Too clever for me

Last night to Carriageworks for Sydney Chamber Opera’s production of Britten’s first “chamber opera,” The Rape of Lucretia.

Something was afoot.  I was forewarned by Kip Williams’ director’s notes:

The Rape of Lucretia is a foundation myth that tradisionally has been used to perpetuate ideas surrounding the ‘value’ of a republic: namely that men must bind together in order to protect the chastity of their women.  At its core, our production asks questions of the ways in which this thinking still exists in our contemporary lives, and what impact this paradigm has had on how we think about gender, power and sex.  Ultimately, we are interested in examining this ancient culture in the context of our own, drawing parallels between ideologies and systems of power that permit masculine entitlement, engender the disempowerment of women, and both perpetuate and exonerate acts of sexual assault.  This production is an act of illumination and erosion of the exculpatory power of this history.

[….]

One of the challenges in approaching a staging of Britten’s opera is the absence of any critical perspective on the gender politics contained within the world of Rome.  By giving our performers contemporary identities as their primary relationship to the audience, we afford them an active critical voice on the politics at play.  through them we explore the performative and restrictive nature of gender in the Lucretia myth by fracturing each charater into three parts: the costume, which represents the character, the actor, who performs the character’s actions whilst lipsynching the dialogue, and the singer, who gives voice to the character.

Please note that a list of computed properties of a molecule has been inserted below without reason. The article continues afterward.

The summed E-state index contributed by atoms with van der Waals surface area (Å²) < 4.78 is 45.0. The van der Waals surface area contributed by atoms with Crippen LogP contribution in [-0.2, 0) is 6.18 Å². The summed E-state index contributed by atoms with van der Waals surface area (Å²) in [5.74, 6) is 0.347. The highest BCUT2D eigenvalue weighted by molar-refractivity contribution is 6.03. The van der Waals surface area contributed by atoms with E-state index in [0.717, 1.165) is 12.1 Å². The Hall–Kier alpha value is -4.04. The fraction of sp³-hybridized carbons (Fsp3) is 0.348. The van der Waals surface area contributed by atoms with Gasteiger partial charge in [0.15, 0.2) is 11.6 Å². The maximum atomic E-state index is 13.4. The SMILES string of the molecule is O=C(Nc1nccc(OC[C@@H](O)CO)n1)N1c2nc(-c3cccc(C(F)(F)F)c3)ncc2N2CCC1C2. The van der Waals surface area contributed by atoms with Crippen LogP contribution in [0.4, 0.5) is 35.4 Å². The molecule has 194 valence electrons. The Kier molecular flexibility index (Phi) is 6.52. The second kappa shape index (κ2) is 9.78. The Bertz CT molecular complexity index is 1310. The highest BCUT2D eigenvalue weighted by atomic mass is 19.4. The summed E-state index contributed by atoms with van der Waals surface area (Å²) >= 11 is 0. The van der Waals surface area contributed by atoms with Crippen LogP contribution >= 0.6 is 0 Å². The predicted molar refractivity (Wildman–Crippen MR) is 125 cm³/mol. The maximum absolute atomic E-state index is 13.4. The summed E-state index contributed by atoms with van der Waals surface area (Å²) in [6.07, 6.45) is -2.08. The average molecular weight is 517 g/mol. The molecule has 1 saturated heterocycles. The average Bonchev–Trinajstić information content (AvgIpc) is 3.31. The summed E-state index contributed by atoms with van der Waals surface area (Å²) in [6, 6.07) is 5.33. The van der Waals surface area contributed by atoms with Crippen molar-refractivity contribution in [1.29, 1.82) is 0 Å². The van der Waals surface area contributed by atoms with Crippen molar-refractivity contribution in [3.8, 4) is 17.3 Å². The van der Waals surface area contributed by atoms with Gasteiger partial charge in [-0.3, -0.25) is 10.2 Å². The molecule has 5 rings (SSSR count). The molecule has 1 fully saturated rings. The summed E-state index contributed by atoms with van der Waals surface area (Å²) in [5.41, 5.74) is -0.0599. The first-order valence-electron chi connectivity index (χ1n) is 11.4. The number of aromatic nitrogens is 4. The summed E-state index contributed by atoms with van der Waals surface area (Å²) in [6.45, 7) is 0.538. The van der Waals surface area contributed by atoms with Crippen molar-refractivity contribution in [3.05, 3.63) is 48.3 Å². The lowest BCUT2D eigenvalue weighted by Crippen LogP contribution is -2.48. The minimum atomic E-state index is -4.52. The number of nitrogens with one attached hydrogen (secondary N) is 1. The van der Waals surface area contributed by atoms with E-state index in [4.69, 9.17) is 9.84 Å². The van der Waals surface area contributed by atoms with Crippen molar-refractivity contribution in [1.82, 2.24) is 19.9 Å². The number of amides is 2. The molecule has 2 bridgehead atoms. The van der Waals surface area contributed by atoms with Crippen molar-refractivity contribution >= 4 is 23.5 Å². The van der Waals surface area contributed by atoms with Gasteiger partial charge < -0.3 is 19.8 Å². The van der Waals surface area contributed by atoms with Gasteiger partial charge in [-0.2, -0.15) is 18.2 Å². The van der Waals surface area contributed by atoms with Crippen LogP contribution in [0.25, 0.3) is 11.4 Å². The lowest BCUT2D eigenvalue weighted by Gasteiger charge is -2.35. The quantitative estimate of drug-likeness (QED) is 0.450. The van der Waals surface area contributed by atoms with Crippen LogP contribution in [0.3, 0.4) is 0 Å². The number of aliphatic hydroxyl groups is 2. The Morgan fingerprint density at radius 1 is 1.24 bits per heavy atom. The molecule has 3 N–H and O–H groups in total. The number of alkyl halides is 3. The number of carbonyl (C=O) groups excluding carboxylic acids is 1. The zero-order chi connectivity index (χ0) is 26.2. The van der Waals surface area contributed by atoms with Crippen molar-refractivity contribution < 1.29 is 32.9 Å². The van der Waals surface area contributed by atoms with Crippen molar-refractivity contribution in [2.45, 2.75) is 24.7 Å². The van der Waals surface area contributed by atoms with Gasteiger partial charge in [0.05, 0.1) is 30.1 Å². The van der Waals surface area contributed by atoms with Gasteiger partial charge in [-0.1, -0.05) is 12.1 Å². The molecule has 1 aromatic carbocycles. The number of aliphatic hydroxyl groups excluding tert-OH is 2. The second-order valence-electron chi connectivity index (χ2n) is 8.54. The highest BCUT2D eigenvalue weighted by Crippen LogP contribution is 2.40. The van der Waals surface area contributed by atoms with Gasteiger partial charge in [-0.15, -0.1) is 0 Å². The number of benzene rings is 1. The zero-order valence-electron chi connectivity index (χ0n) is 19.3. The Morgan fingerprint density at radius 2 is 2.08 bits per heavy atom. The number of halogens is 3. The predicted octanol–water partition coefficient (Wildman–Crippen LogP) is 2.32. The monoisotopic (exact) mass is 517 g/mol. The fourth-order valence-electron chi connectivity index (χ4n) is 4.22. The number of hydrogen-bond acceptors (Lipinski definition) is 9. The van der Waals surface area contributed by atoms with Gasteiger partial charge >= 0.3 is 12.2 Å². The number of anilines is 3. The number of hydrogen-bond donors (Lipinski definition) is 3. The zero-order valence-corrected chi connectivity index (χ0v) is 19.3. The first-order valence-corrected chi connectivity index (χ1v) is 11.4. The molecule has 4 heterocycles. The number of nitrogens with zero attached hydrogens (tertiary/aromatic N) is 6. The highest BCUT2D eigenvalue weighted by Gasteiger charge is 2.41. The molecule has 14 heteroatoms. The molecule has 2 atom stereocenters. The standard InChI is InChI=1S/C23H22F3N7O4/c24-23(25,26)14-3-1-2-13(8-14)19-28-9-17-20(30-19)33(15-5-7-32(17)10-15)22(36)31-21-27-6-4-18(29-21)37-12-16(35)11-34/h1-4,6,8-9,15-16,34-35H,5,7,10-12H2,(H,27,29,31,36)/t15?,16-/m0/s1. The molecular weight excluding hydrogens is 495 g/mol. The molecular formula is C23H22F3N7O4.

OK.  LIPSYNCHING!  That artifice of last resort usually called upon when a singer is indisposed.  You can get used to that when it is just one singer, but why would you willingly embrace it for the practically the whole cast?

Just to explain a bit more.  It is 509BC.  Rome is ruled by Etruscan kings.  Lucretia is the only virtuous wife of a bunch of Roman aristocrats who are away in military camp – the others all find their wives otherwise engaged when they pop back to check on them.  One of the husbands, who is envious of Lucretia’s husband for having such a virtuous wife, goads Tarquinius, Prince of Rome whom no woman can refuse, to just pop back again and see how virtuous she really is – after all, maybe her virtue wasn’t tested/tempted quite enough?  T. jumps on his steed, arrives at L’s place in the middle of the night demanding hospitality [interval].  Servants we are told by the narrators (see below) are insolent towards him in a way that only servants can be.  (Servants!  We all know how they can behave!)

In the night Tarquinius goes to Lucretia’s chamber and rapes her, galloping off to the camp before dawn. Next day Lucretia summons her husband back, tells him what has happens and says – despite his entreaties that it is not her fault – that the punishment for unchastity is death and kills herself.  The Roman men vow to rise up against the tyrants, which we all know they did and founded the (scarcely less tyrannous) Roman Republic.